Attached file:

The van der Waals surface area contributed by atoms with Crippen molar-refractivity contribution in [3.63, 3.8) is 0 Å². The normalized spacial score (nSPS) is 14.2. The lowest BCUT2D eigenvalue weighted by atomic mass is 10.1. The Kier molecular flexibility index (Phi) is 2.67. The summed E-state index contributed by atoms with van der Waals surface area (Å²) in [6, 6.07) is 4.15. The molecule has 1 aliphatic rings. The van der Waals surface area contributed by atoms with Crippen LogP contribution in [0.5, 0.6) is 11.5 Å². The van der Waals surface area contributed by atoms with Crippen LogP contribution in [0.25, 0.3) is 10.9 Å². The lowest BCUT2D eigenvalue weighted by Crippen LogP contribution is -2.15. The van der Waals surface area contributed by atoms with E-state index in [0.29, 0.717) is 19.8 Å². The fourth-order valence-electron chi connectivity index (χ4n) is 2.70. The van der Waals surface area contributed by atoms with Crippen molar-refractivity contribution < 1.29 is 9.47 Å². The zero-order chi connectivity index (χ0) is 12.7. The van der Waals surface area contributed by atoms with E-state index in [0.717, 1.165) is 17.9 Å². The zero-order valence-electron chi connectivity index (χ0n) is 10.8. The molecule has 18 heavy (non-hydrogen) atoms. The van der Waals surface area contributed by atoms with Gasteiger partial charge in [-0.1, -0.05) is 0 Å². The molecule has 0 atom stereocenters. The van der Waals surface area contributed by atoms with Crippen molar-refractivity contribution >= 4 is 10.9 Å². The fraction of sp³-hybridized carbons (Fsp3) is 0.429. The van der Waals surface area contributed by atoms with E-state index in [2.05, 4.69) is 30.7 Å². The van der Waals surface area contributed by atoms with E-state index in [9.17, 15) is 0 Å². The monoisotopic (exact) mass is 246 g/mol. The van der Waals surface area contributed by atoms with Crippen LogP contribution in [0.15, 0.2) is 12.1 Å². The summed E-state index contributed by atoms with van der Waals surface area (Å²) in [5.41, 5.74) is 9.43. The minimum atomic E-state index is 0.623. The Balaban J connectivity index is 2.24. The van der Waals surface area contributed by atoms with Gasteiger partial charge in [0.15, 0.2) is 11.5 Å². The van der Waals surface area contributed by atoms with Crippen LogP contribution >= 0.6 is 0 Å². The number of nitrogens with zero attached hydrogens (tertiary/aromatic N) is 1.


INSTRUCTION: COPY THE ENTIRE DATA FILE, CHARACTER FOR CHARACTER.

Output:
The van der Waals surface area contributed by atoms with Crippen molar-refractivity contribution in [3.63, 3.8) is 0 Å². The normalized spacial score (nSPS) is 14.2. The lowest BCUT2D eigenvalue weighted by atomic mass is 10.1. The Kier molecular flexibility index (Phi) is 2.67. The summed E-state index contributed by atoms with van der Waals surface area (Å²) in [6, 6.07) is 4.15. The molecule has 1 aliphatic rings. The van der Waals surface area contributed by atoms with Crippen LogP contribution in [0.5, 0.6) is 11.5 Å². The van der Waals surface area contributed by atoms with Crippen LogP contribution in [0.25, 0.3) is 10.9 Å². The lowest BCUT2D eigenvalue weighted by Crippen LogP contribution is -2.15. The van der Waals surface area contributed by atoms with E-state index in [0.29, 0.717) is 19.8 Å². The fourth-order valence-electron chi connectivity index (χ4n) is 2.70. The van der Waals surface area contributed by atoms with Crippen molar-refractivity contribution < 1.29 is 9.47 Å². The zero-order chi connectivity index (χ0) is 12.7. The van der Waals surface area contributed by atoms with E-state index in [0.717, 1.165) is 17.9 Å². The zero-order valence-electron chi connectivity index (χ0n) is 10.8. The molecule has 18 heavy (non-hydrogen) atoms. The van der Waals surface area contributed by atoms with Gasteiger partial charge in [-0.1, -0.05) is 0 Å². The molecule has 0 atom stereocenters. The van der Waals surface area contributed by atoms with Crippen molar-refractivity contribution >= 4 is 10.9 Å². The fraction of sp³-hybridized carbons (Fsp3) is 0.429. The van der Waals surface area contributed by atoms with E-state index in [2.05, 4.69) is 30.7 Å². The van der Waals surface area contributed by atoms with E-state index in [9.17, 15) is 0 Å². The monoisotopic (exact) mass is 246 g/mol. The van der Waals surface area contributed by atoms with Crippen LogP contribution in [0.15, 0.2) is 12.1 Å². The summed E-state index contributed by atoms with van der Waals surface area (Å²) in [5.41, 5.74) is 9.43. The minimum atomic E-state index is 0.623. The Balaban J connectivity index is 2.24. The van der Waals surface area contributed by atoms with Gasteiger partial charge in [0.15, 0.2) is 11.5 Å². The van der Waals surface area contributed by atoms with Crippen LogP contribution >= 0.6 is 0 Å². The number of nitrogens with zero attached hydrogens (tertiary/aromatic N) is 1.